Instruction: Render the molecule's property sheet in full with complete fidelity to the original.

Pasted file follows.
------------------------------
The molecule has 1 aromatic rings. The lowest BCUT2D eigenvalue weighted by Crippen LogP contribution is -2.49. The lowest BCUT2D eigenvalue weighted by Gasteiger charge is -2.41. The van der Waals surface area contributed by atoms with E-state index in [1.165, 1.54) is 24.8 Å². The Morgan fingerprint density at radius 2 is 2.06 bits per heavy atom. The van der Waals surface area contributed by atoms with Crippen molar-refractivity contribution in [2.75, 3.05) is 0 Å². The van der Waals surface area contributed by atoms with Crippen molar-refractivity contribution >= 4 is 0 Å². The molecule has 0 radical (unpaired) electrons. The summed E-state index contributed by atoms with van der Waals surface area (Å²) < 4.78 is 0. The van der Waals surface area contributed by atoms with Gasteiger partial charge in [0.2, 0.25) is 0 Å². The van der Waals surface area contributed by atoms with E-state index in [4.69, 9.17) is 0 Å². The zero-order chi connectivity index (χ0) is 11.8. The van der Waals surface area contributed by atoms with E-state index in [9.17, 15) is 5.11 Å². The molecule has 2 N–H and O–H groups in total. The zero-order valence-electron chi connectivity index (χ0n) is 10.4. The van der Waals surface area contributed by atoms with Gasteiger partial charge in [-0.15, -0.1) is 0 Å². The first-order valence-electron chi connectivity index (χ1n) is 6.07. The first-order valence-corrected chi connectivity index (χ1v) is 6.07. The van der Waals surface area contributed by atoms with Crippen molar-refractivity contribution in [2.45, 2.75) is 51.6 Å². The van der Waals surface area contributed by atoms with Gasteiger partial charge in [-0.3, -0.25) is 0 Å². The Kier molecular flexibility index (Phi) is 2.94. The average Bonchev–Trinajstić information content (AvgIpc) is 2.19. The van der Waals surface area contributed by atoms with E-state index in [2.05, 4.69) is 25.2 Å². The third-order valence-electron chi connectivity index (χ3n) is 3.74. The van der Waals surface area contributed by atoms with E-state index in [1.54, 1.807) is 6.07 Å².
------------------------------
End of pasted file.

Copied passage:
The molecule has 1 aromatic rings. The lowest BCUT2D eigenvalue weighted by Crippen LogP contribution is -2.49. The lowest BCUT2D eigenvalue weighted by Gasteiger charge is -2.41. The van der Waals surface area contributed by atoms with E-state index in [1.165, 1.54) is 24.8 Å². The Morgan fingerprint density at radius 2 is 2.06 bits per heavy atom. The van der Waals surface area contributed by atoms with Crippen molar-refractivity contribution in [2.75, 3.05) is 0 Å². The van der Waals surface area contributed by atoms with Crippen molar-refractivity contribution >= 4 is 0 Å². The molecule has 0 radical (unpaired) electrons. The summed E-state index contributed by atoms with van der Waals surface area (Å²) < 4.78 is 0. The van der Waals surface area contributed by atoms with Gasteiger partial charge in [0.2, 0.25) is 0 Å². The van der Waals surface area contributed by atoms with E-state index in [4.69, 9.17) is 0 Å². The zero-order chi connectivity index (χ0) is 11.8. The van der Waals surface area contributed by atoms with E-state index in [9.17, 15) is 5.11 Å². The molecule has 2 N–H and O–H groups in total. The zero-order valence-electron chi connectivity index (χ0n) is 10.4. The van der Waals surface area contributed by atoms with Gasteiger partial charge in [-0.15, -0.1) is 0 Å². The first-order valence-electron chi connectivity index (χ1n) is 6.07. The first-order valence-corrected chi connectivity index (χ1v) is 6.07. The van der Waals surface area contributed by atoms with Crippen molar-refractivity contribution in [2.45, 2.75) is 51.6 Å². The van der Waals surface area contributed by atoms with Gasteiger partial charge in [-0.3, -0.25) is 0 Å². The Kier molecular flexibility index (Phi) is 2.94. The average Bonchev–Trinajstić information content (AvgIpc) is 2.19. The van der Waals surface area contributed by atoms with E-state index in [2.05, 4.69) is 25.2 Å². The third-order valence-electron chi connectivity index (χ3n) is 3.74. The van der Waals surface area contributed by atoms with E-state index in [1.54, 1.807) is 6.07 Å².